The arbitrariness and subjectivity of the DRE tests can be seen in the dashcam video of Ebner's traffic stop. Ebner, who says this is the first time she has ever been stopped by police, is lucid, calm, polite, and cooperative throughout the video, despite her mounting anxiety about the length of the detention and her growing realization that she is going to jail even though she has committed no crime. But in Carroll's mind, the most innocent detail confirms his suspicion that she must be high.
Carroll notes that Ebner' eyes are watery, which she says is a reaction to a cleaning solution she uses at work. (Other supposed signs of intoxication include bloodshot eyes, glassy eyes, constricted pupils, and dilated pupils.) Carroll examines Enber's tongue, presumably looking for the "green coating" that police dubiously claim indicates recent marijuana use. He performs a horizontal gaze nystagmus test, which looks for an eye twitch that is a good indicator of drunkenness but has not been validated as a sign of cannabis consumption.
Carroll has Ebner blow into a breathalyzer, which confirms that she has not been drinking. He has her perform several roadside sobriety tests, including balancing on one foot, walking heel to toe on an imaginary line, extending her arms and touching her nose, and closing her eyes for 30 seconds. As the Supreme Judicial Court of Massachusetts noted in a recent ruling, the usefulness of such tests in detecting marijuana intoxication is still a matter of scientific dispute.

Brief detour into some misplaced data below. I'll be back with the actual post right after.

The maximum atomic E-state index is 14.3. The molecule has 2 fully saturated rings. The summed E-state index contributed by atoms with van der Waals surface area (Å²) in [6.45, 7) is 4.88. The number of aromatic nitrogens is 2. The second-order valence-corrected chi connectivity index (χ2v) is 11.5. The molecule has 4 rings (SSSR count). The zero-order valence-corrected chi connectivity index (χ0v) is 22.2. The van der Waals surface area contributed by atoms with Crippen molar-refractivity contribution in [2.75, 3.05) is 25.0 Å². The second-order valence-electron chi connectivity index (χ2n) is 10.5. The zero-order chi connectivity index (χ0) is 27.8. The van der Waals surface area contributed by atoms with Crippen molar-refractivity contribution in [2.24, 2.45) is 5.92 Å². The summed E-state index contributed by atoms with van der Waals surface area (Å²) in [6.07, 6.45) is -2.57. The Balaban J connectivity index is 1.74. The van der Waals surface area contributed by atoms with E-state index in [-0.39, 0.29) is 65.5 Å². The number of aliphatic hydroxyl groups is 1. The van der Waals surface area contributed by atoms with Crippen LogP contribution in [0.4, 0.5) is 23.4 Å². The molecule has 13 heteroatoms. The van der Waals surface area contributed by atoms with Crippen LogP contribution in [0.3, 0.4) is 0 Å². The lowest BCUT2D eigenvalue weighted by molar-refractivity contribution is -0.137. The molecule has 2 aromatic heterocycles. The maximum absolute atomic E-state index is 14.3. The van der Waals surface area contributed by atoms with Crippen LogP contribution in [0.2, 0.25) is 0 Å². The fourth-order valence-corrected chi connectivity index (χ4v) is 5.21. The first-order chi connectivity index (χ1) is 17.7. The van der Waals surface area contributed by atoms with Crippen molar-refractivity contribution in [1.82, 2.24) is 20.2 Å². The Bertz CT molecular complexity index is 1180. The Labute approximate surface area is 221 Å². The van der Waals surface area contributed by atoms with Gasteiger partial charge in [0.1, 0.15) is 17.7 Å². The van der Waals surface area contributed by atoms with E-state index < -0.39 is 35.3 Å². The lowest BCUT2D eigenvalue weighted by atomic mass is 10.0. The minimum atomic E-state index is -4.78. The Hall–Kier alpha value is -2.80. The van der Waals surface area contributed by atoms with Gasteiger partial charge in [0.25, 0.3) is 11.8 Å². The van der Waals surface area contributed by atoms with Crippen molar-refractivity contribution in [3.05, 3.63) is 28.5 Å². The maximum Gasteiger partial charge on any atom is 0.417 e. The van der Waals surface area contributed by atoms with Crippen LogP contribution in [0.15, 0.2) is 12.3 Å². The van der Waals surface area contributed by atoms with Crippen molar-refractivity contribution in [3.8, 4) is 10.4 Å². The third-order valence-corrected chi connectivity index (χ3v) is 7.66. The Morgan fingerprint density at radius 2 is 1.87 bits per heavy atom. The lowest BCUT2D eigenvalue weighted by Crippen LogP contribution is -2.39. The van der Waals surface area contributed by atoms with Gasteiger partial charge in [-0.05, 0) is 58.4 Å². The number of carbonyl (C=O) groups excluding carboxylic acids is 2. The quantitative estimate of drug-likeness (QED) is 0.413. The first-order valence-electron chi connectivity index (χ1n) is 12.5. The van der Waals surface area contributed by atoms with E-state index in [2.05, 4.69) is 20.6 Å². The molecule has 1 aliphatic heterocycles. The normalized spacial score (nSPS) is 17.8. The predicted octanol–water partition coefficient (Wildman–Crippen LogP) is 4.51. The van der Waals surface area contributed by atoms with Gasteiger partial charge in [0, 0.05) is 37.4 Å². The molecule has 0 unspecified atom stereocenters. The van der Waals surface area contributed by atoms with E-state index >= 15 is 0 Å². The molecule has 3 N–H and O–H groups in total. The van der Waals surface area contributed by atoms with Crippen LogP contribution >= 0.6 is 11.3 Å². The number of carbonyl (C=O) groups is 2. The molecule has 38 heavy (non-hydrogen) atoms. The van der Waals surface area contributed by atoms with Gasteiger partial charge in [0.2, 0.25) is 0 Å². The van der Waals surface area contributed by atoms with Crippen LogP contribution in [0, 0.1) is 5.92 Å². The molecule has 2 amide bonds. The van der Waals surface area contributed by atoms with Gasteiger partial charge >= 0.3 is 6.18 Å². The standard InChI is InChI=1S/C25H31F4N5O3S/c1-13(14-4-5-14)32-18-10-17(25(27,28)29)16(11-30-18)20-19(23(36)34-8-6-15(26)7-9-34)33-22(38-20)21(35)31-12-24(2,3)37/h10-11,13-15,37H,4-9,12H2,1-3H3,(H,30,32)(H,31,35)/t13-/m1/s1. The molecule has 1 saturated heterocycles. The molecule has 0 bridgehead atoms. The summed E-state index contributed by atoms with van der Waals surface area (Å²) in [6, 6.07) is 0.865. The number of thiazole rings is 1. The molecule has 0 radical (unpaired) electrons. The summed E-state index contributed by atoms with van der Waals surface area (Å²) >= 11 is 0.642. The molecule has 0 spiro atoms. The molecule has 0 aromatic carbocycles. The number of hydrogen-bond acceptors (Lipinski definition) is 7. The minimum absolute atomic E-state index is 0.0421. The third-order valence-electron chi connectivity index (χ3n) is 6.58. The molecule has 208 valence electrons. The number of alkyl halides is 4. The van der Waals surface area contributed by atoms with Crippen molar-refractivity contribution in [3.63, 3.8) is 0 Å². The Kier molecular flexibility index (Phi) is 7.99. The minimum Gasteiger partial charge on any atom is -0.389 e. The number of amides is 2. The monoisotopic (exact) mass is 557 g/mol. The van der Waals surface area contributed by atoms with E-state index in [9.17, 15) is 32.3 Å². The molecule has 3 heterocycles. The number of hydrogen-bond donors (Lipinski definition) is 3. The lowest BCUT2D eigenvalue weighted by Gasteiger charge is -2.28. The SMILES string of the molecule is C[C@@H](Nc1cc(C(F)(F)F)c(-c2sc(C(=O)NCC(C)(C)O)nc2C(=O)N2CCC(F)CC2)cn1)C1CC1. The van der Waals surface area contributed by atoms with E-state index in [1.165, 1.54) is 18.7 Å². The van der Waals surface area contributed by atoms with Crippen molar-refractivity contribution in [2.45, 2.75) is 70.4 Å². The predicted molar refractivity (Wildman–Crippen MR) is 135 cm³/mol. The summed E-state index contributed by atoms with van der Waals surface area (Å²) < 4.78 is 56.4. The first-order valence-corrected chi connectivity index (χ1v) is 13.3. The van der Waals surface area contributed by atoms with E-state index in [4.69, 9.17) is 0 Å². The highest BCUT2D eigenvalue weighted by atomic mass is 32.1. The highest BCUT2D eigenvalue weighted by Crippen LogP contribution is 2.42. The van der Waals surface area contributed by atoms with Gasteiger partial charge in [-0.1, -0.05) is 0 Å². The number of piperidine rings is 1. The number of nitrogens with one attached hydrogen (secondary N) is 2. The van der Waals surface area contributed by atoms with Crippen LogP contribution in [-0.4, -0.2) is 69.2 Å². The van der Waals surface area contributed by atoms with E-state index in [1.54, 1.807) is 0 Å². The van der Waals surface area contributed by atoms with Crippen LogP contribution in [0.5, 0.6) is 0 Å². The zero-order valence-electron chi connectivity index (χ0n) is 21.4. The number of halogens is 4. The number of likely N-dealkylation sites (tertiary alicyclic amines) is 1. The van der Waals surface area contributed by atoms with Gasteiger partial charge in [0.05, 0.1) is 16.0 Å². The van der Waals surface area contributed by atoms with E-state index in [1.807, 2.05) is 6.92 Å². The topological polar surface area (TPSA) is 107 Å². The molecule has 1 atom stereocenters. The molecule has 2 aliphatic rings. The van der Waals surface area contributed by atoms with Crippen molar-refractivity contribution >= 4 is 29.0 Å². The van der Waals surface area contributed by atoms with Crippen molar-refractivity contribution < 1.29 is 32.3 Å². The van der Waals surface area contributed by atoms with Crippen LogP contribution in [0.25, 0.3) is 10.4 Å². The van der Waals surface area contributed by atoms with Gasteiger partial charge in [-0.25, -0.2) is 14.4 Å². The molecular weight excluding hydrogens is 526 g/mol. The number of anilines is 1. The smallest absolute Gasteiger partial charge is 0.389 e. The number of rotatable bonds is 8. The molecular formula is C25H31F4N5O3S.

Ebner, in any case, seems to perform all of her assigned tasks just fine. Yet Carroll is determined not to be satisfied. As Ebner walks the imaginary line, betraying no obvious sign of intoxication, Carroll mutters, "improper number of steps." Presumably he also counted against her the extra six seconds she kept her eyes closed while mentally timing half a minute.
"You're showing me indicators that you have been smoking marijuana," Carroll says as he handcuffs Ebner. "I believe you're an impaired and less safe driver. That's why you were unable to maintain your lane."
Ebner is dismayed. "I can 1,000 percent guarantee you that I don't do that stuff," she says. "I can take a drug test. I can do any of that. You can call my mother. You can search my car. You can do everything."